Too much?

Readers, I need your help.  I will be preparing two children to receive the Sacrament of Reconciliation (Confession).  One is 8 years old.  The other is 9 years old.  One thing I would like them to do is memorize some prayers.  Not having much experience teaching kids that young, I am not sure if my expectations are too high.  I don’t think so, but…thus why I am asking.  I know I am grateful for the prayers I learned as a child because I still say them every night.  So your thoughts are appreciated.  I’ve listed the prayers  below for your review.

Of course, I plan on running this past Father T also.  I mean, after all, it is his parish!


The Lord’s Prayer

Our Father, Who art in heaven,

Hallowed be Thy name.

Thy kingdom come,

Thy will be done,

On earth, as it is in heaven.

Give us this day our daily bread.

And forgive us our trespasses,

As we forgive those who trespass against us.

Lead us not into temptation,

But deliver us from evil.

            In the name of the Father, and of the Son and of the Holy Spirit.  Amen.


The Angelic Salutation

Rejoice, O Virgin Theotokos, Mary, full of grace, the Lord is with thee. Blessed art thou among women and blessed is the Fruit of thy womb, for thou hast borne the Saviour of our souls.


Bedtime Prayer

Into Thy hands, O Lord, Jesus Christ, my God, I commend my spirit. Bless me, save me and grant unto me everlasting life. Amen.




Now I lay me down to sleep.

I pray my soul the Lord to keep.

If I should die before I wake,

I pray my soul the Lord to take.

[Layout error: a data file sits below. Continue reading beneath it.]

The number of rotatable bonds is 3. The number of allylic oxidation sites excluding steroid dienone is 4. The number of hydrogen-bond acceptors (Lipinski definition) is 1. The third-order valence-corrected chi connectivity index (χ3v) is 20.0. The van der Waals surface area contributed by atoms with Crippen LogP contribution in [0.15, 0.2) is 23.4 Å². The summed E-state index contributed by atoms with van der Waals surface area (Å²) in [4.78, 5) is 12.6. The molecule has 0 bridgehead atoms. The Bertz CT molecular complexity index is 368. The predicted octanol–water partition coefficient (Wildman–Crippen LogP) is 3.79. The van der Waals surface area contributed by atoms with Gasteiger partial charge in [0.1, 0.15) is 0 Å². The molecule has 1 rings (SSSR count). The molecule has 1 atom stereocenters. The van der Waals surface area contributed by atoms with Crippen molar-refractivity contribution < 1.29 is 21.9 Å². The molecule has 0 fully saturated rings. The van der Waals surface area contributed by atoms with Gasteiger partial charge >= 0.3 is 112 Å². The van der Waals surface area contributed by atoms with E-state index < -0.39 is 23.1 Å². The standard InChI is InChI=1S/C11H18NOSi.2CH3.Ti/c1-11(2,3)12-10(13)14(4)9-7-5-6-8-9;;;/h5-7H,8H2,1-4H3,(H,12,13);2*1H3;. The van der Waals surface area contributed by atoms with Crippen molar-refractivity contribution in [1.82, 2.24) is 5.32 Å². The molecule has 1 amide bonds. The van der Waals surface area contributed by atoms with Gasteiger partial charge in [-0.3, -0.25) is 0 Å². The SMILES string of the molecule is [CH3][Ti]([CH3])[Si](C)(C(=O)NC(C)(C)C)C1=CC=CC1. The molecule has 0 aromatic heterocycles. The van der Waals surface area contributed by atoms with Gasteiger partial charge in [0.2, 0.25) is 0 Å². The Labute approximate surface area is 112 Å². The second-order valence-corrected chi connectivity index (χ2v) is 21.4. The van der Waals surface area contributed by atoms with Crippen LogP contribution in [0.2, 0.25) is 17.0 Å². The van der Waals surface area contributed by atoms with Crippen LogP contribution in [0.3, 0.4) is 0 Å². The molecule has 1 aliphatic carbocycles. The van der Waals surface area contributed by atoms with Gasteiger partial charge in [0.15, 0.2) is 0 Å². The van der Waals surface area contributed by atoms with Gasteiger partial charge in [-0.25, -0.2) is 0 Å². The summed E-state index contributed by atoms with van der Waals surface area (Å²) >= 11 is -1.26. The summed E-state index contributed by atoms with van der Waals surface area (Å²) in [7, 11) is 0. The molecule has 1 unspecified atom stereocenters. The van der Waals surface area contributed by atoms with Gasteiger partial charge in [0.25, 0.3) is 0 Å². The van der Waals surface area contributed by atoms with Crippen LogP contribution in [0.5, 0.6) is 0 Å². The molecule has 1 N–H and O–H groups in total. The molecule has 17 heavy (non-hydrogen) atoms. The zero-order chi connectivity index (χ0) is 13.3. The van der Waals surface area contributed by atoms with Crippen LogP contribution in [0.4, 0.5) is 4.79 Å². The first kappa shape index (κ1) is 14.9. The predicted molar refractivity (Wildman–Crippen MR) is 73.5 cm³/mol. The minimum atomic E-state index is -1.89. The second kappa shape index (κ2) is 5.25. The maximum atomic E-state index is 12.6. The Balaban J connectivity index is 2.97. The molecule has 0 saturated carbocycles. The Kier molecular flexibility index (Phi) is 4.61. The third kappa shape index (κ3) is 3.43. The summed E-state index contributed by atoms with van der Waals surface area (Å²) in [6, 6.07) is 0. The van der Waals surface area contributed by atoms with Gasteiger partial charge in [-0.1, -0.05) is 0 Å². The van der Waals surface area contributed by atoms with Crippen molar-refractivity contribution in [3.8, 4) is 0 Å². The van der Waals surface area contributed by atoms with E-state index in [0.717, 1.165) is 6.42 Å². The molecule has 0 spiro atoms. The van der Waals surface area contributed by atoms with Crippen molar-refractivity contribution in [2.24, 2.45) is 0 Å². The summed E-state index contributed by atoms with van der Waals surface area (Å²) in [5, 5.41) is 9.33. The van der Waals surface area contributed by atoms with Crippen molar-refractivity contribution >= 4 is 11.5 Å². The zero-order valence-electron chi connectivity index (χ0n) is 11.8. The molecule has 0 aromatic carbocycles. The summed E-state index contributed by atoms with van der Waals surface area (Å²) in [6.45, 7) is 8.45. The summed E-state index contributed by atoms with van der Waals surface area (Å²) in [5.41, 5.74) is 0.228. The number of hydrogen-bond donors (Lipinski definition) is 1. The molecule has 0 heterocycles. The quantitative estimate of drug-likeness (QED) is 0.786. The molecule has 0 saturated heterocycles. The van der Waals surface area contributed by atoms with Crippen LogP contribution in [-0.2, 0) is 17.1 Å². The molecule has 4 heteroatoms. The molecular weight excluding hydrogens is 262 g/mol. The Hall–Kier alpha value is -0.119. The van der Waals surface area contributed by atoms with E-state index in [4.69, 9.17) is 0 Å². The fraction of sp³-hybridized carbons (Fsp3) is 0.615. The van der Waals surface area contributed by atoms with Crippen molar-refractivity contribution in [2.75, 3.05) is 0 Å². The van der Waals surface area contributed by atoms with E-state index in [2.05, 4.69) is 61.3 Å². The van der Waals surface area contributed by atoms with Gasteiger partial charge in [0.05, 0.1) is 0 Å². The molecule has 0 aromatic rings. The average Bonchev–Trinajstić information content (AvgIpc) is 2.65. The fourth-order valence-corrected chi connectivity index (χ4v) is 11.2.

The 10 Commandments

1.      I am the Lord your God, you shall have no other gods before me.

2.      You shall not make for yourself an idol.

3.      You shall not take the name of your God in vain.

4.      Remember the Sabbath and keep it holy.

5.      Honor your father and mother.

6.      You shall not kill.

7.      You shall not commit adultery.

8.      You shall not steal.

9.      You shall not bear false witness.

10.  You shall not covet.


Psalm 119: 1 – 3

Happy are they whose way is blameless, who walk in the law of the Lord.

Happy are they who obey His commandments, who seek Him with all their heart and do no wrong, but walk in His ways.


All Holy Trinity, have mercy on us!

Lord cleanse us from our sins!

Master, pardon our transgressions!

Oh Holy One, visit and heal our infirmities for Thy Name’s sake!



14 thoughts on “Too much?

  1. no not too, too much considering their ages. I am of the same mind as debd forgoing as of yet the commandments and add the Beatitudes instead.
    and I am hear to tell you s-p is spot on about the punishment/ memorization thing all too true or it was for my brother and I.

    I would just start singing the prayers at home – cause, well I guess I am a bit off – that I wanted my kids to start “remembering” (children 4, 6, 7 currently)

    so The Lord’s Prayer, some doxologial(spelling? sorry) prayers were instantly a fun hit.

    I would like to add the following – the real reason I responded, think on adding the Jesus prayer

    Lord Jesus Christ, Son of God
    Have mercy on me a sinner

    take care and may God bless and protect you and yours

  2. Kids can memorize a LOT of stuff if they are interested in it. The thing to avoid is making the memorization a “punishment” or attaching punishment to them if not done. On the other hand, the kids need to know that the spiritual life is work and sometimes requires doing things we don’t WANT to do. God bless your kiddos (and you!)

  3. Aha! When there’s html code ending with a semicolon, immediately followed by a close-parenthesis, the comments code thinks it should make a smiley out of the two of them.

  4. Thank you all for your comments and suggestions. I will talk with Father of course. I like the idea of the Beatitudes rather than the 10 Commandments.

    Suzanne, don’t have a clue about the wink. I suspect it has something to do with the closing parenthesis and the ending quote mark because it shows up in another person’s comment.